Liseth Siemons MSc. is a PhD student at the University of Twente at the department of Psychology, Health & Technology. Her PhD project focusses on the modeling of disease activity in rheumatic patients. Although index measures like the DAS-28 appear to have an adequate power and predictive value, there are still many uncertainties and measurement problems concerning the individual variables in effect studies. Known problems are bottom- and ceiling effects, non-linearity, low intercorrelations, and an insufficient sensitivity for change. Liseth specifically tries to examine whether modern item response theory and other statistical techniques can be used to model and analyze variables and processes of disease activity.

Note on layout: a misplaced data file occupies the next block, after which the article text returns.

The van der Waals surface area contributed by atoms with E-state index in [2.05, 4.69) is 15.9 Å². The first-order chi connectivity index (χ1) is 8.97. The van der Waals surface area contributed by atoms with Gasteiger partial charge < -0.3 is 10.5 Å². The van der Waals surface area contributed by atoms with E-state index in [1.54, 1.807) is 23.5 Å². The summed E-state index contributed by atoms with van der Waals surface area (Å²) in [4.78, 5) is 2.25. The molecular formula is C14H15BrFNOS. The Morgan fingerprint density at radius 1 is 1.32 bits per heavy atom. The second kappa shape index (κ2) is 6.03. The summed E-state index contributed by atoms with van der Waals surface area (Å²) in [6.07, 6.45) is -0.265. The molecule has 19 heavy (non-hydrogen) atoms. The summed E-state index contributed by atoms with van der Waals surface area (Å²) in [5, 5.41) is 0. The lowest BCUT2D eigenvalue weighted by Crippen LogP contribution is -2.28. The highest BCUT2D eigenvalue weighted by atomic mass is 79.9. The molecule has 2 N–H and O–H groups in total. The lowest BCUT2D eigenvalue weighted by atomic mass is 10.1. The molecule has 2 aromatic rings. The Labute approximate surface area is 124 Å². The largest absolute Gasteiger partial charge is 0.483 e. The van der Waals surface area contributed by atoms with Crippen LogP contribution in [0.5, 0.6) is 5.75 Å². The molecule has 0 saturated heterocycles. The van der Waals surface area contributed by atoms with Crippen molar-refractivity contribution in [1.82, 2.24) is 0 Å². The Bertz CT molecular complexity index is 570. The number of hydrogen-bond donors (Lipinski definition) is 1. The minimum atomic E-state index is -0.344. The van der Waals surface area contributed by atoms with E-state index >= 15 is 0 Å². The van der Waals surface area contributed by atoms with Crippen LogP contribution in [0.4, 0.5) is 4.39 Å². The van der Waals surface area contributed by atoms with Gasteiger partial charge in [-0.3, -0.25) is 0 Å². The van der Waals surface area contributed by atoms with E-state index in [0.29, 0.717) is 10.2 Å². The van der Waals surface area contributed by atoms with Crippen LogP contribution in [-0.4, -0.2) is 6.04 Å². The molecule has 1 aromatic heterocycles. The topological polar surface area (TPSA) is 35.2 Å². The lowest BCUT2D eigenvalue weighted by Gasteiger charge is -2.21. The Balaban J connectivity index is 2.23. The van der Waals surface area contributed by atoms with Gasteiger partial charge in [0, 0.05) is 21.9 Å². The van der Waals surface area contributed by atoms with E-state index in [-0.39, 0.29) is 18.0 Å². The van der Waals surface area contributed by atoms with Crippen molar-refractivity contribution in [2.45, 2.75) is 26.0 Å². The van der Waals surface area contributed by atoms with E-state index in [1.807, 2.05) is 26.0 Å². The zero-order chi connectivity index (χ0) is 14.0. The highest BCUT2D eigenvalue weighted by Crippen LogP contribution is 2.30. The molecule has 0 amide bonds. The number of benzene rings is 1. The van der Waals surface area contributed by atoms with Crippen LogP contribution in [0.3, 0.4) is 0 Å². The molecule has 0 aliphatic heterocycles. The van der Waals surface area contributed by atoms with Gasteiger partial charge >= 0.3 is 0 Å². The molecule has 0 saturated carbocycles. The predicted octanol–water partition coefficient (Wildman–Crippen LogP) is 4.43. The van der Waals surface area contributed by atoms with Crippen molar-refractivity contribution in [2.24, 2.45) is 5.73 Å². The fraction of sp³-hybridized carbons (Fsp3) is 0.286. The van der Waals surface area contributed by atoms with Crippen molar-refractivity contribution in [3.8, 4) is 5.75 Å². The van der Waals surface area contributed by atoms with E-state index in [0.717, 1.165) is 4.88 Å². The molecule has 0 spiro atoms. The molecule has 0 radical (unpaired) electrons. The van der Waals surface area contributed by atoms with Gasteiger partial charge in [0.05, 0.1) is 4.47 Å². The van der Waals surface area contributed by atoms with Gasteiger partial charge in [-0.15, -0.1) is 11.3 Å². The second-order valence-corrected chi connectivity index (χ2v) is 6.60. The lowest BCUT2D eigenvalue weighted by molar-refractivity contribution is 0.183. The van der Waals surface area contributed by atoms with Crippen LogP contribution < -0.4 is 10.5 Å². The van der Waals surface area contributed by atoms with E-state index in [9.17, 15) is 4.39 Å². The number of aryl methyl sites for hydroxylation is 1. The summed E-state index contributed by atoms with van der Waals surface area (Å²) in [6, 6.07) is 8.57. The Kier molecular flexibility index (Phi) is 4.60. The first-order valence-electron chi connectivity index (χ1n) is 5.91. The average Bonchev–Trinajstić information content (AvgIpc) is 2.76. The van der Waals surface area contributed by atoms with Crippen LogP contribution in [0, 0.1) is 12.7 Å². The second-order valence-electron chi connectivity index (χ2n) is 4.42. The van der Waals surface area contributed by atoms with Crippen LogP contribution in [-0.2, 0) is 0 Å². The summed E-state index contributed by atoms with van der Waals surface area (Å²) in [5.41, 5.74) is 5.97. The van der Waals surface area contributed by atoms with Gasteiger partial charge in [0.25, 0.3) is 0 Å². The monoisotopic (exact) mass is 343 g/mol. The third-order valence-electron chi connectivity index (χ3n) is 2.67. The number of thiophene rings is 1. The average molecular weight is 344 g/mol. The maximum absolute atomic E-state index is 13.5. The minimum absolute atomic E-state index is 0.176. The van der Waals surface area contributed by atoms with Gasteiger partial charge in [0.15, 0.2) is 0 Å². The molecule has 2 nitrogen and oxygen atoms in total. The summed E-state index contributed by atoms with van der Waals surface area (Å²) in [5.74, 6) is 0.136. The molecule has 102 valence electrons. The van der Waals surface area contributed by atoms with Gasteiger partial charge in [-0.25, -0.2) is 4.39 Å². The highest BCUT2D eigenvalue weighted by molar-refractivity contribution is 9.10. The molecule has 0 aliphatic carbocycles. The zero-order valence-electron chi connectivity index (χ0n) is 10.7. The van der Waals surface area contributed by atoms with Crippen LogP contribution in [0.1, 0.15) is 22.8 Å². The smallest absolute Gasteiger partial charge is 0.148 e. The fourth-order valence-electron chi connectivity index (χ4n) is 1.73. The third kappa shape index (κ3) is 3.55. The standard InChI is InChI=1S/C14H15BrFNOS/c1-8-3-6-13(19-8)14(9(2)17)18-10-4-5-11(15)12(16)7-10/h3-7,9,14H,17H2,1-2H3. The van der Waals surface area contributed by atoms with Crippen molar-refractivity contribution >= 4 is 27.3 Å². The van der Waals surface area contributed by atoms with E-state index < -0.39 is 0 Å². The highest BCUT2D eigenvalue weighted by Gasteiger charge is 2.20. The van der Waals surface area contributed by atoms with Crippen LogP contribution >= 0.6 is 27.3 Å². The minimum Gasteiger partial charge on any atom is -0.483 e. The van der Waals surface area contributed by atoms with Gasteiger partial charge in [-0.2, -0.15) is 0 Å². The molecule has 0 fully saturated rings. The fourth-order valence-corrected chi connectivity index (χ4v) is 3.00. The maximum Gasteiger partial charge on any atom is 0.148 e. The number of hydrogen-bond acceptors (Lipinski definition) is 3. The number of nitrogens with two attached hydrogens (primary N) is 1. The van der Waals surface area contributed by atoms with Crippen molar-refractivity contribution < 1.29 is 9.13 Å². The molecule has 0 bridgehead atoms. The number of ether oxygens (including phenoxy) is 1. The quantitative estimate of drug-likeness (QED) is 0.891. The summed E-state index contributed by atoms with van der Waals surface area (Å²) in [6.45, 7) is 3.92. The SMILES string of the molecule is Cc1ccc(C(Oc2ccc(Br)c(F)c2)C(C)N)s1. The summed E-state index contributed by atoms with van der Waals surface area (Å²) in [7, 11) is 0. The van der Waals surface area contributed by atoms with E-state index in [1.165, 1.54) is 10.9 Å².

Dr. Krishnan is an Assistant Professor of Medicine and Director of Clinical Epidemiology at the Division of rheumatology at Stanford University. He has broad research interests ranging from drug safety among patients on arthritis medications, assessing physical frailty and its association with immune parameters, and methodological innovations to measure patient outcomes in these settings. He is currently developing strategies to leverage Big Data available from numerous sources including medical records, vital statistics, administrative data, and patient originating data to inform day-to-day clinical decision-making.